A methodological framework to incorporate psychophysiological indicators into transportation modeling

Reporting and hypothetical biases are inherent to canonical methods of transportation data collection and had implied that analysis in this field has often neglected aspects that are strong behavioral drivers, such as uncertainty, physical effort or stress. Granular information on these aspects would allow measuring their valuation and/or addressing a pervasive source of endogeneity. Recent advances in miniaturization and data processing, as well as evidence that indicators from biosensors correlate with psychophysiological states and emotions, suggest that there is an opportunity to close this gap by collecting a new type of data from transportation users. This research works on leveraging this opportunity by putting forward, illustrating and testing a methodological framework to incorporate psychophysiological indicators gathered from biosensors into transportation choice behavioral modeling. The proposed framework adapts the integrated choice and latent variable approach by incorporating the psychophysiological responses as additional indicators of a latent psychophysiological state that covariates with utility. For the practical implementation of the proposed framework the authors also consider a specific form of aggregation of the indicators across time to avoid the curse of dimensionality arising from the unmanageably large number of folds for integration. The proposed framework is illustrated and validated using Monte Carlo simulations. Besides, a prototype field experiment was designed and performed to confirm the validity of three crucial components of the proposed framework: (i) the relation between transportation markers and emotions; (ii) the possibility of measuring those emotions through biosensors installed on travelers, (iii) and the validity of the proposed aggregation needed for practicality. In the experiment, a public transportation user travelled wearing a Printed Circuit Board that integrated tiny biosensors to capture electrodermal activity, heart rate variation, temperature and acceleration. Results provide positive evidence for the research questions, suggesting the convenience of developing larger data collection efforts in the future to take full advantage of the new framework.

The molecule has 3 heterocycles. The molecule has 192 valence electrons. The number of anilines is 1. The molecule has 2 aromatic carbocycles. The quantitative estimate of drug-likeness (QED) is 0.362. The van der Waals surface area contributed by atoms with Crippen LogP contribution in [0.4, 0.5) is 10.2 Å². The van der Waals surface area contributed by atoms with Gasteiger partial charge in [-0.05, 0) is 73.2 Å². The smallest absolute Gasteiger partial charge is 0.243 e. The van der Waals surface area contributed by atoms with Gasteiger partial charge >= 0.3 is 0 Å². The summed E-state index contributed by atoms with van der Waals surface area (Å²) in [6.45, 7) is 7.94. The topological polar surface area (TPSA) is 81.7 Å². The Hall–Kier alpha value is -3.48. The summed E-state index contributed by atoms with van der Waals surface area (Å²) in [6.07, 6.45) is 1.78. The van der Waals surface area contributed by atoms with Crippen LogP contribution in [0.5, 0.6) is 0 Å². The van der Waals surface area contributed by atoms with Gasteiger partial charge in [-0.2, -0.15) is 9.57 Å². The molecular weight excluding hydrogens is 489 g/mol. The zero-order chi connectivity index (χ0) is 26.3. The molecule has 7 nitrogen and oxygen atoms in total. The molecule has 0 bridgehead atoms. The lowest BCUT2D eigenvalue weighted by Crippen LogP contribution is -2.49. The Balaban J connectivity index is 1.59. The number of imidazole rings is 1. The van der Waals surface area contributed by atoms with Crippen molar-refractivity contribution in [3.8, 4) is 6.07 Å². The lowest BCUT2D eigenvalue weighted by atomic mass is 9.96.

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  • Accession Number: 01751529
  • Record Type: Publication
  • Files: TRIS
  • Created Date: Aug 5 2020 3:18PM